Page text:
I write these details because I am grateful there are Recovery meetings in New York to which I can refer people. Only this last week I received telephone calls from people in various parts of the country, who wished to send to us relatives or friends who were “emotionally and spiritually disturbed,” and certainly many come to us daily who would be benefited by the discipline of these meetings. However, if they are willing to go, they are on the way to recovery, not to make a play on words. But what comes first is the sympathetic understanding, kindness and friendship, interest taken, patience taken on the part of friends and relatives. I can do little about all the problems which come in to the Catholic Worker office by way of visitors or phone calls, but I can be patient and sympathetic. And by the way, one of the rules for Recovery patients is not to talk for more than five minutes over the telephone about your symptoms and troubles, a rule to be understood on both sides.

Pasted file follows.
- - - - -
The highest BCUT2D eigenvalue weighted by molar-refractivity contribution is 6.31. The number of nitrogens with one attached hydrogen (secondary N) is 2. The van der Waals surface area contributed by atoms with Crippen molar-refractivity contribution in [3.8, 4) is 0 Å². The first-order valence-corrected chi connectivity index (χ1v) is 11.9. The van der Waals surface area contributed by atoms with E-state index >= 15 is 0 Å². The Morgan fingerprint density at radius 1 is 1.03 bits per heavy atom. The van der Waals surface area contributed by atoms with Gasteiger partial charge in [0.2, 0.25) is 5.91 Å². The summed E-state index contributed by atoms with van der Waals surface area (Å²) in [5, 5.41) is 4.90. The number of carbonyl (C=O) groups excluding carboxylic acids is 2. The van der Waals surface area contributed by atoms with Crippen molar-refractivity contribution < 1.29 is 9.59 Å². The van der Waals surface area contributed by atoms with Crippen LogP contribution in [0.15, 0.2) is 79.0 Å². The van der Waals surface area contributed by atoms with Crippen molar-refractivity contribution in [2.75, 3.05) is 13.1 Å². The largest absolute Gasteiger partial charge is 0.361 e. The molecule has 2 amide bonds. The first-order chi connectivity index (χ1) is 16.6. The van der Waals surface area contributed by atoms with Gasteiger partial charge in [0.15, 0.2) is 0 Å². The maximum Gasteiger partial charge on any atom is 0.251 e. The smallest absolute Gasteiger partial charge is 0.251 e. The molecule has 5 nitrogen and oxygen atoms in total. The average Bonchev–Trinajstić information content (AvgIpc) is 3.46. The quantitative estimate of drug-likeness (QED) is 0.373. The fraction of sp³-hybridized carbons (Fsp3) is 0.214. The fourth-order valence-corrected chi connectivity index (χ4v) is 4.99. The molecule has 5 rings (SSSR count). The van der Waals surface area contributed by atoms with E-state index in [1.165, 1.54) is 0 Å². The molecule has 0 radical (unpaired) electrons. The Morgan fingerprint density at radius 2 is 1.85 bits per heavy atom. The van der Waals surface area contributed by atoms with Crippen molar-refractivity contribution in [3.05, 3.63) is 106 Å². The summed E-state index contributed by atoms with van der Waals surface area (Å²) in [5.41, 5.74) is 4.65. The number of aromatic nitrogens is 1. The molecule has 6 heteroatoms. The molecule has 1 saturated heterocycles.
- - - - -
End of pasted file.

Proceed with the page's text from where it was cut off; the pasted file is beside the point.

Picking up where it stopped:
Sunday night I stayed at the home of the Ambrose Kelly’s (he teaches at Brown) and in the morning after Mass set out for Rehoboth to visit Frances Mazet and Mary Benson two very dear to all we try to do, unprofitable servants).